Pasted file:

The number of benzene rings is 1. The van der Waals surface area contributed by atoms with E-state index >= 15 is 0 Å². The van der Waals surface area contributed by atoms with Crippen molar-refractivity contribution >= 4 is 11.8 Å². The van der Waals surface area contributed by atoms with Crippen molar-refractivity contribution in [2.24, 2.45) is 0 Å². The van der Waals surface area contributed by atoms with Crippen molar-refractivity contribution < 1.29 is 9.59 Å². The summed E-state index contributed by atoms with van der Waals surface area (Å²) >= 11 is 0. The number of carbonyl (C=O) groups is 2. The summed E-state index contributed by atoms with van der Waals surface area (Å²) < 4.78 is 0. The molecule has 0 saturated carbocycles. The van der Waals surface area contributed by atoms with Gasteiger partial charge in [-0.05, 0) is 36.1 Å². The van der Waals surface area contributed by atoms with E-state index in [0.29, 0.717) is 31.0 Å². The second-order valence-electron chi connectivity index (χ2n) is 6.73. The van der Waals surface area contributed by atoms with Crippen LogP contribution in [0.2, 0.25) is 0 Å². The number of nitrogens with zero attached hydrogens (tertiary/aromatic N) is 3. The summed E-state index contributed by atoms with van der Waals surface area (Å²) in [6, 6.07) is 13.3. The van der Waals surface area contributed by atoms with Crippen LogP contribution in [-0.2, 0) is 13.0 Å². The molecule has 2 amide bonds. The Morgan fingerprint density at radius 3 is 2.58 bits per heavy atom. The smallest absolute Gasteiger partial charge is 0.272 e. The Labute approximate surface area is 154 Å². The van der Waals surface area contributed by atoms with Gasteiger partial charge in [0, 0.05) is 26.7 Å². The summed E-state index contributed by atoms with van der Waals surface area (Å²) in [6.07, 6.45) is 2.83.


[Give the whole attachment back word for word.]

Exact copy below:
The number of benzene rings is 1. The van der Waals surface area contributed by atoms with E-state index >= 15 is 0 Å². The van der Waals surface area contributed by atoms with Crippen molar-refractivity contribution >= 4 is 11.8 Å². The van der Waals surface area contributed by atoms with Crippen molar-refractivity contribution in [2.24, 2.45) is 0 Å². The van der Waals surface area contributed by atoms with Crippen molar-refractivity contribution < 1.29 is 9.59 Å². The summed E-state index contributed by atoms with van der Waals surface area (Å²) >= 11 is 0. The number of carbonyl (C=O) groups is 2. The summed E-state index contributed by atoms with van der Waals surface area (Å²) < 4.78 is 0. The molecule has 0 saturated carbocycles. The van der Waals surface area contributed by atoms with Gasteiger partial charge in [-0.05, 0) is 36.1 Å². The van der Waals surface area contributed by atoms with E-state index in [0.29, 0.717) is 31.0 Å². The second-order valence-electron chi connectivity index (χ2n) is 6.73. The van der Waals surface area contributed by atoms with Crippen LogP contribution in [0.2, 0.25) is 0 Å². The number of nitrogens with zero attached hydrogens (tertiary/aromatic N) is 3. The summed E-state index contributed by atoms with van der Waals surface area (Å²) in [6, 6.07) is 13.3. The van der Waals surface area contributed by atoms with Crippen LogP contribution in [-0.2, 0) is 13.0 Å². The molecule has 2 amide bonds. The Morgan fingerprint density at radius 3 is 2.58 bits per heavy atom. The smallest absolute Gasteiger partial charge is 0.272 e. The Labute approximate surface area is 154 Å². The van der Waals surface area contributed by atoms with Gasteiger partial charge in [0, 0.05) is 26.7 Å². The summed E-state index contributed by atoms with van der Waals surface area (Å²) in [6.07, 6.45) is 2.83.